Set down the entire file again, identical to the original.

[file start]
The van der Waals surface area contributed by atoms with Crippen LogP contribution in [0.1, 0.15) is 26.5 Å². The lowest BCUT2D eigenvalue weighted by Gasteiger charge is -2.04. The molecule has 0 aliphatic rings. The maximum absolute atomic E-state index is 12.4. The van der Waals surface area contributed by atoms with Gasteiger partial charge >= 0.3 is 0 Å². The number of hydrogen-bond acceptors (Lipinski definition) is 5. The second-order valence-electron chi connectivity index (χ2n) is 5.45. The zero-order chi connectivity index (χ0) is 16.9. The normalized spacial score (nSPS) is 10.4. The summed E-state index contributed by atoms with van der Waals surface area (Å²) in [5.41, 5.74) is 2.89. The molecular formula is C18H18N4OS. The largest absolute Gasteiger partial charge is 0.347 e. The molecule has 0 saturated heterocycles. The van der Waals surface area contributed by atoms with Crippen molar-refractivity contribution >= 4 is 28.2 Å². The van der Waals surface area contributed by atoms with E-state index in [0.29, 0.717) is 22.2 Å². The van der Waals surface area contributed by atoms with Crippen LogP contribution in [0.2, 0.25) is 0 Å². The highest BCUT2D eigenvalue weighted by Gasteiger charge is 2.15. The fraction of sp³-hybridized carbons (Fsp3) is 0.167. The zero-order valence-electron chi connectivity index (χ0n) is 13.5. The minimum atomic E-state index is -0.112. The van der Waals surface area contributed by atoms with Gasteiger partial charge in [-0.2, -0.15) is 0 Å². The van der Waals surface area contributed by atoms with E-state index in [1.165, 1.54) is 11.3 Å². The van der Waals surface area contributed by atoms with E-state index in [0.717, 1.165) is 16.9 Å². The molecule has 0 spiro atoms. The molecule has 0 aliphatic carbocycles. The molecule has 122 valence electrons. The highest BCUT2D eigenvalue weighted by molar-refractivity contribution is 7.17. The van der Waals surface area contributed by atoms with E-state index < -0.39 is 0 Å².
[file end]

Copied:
The van der Waals surface area contributed by atoms with Crippen LogP contribution in [0.1, 0.15) is 26.5 Å². The lowest BCUT2D eigenvalue weighted by Gasteiger charge is -2.04. The molecule has 0 aliphatic rings. The maximum absolute atomic E-state index is 12.4. The van der Waals surface area contributed by atoms with Gasteiger partial charge >= 0.3 is 0 Å². The number of hydrogen-bond acceptors (Lipinski definition) is 5. The second-order valence-electron chi connectivity index (χ2n) is 5.45. The zero-order chi connectivity index (χ0) is 16.9. The normalized spacial score (nSPS) is 10.4. The summed E-state index contributed by atoms with van der Waals surface area (Å²) in [5.41, 5.74) is 2.89. The molecular formula is C18H18N4OS. The largest absolute Gasteiger partial charge is 0.347 e. The molecule has 0 saturated heterocycles. The van der Waals surface area contributed by atoms with Crippen molar-refractivity contribution >= 4 is 28.2 Å². The van der Waals surface area contributed by atoms with E-state index in [0.29, 0.717) is 22.2 Å². The van der Waals surface area contributed by atoms with Crippen LogP contribution in [0.2, 0.25) is 0 Å². The highest BCUT2D eigenvalue weighted by Gasteiger charge is 2.15. The fraction of sp³-hybridized carbons (Fsp3) is 0.167. The zero-order valence-electron chi connectivity index (χ0n) is 13.5. The minimum atomic E-state index is -0.112. The van der Waals surface area contributed by atoms with Gasteiger partial charge in [-0.2, -0.15) is 0 Å². The van der Waals surface area contributed by atoms with E-state index in [1.165, 1.54) is 11.3 Å². The van der Waals surface area contributed by atoms with E-state index in [0.717, 1.165) is 16.9 Å². The molecule has 0 spiro atoms. The molecule has 0 aliphatic carbocycles. The molecule has 122 valence electrons. The highest BCUT2D eigenvalue weighted by molar-refractivity contribution is 7.17. The van der Waals surface area contributed by atoms with E-state index < -0.39 is 0 Å².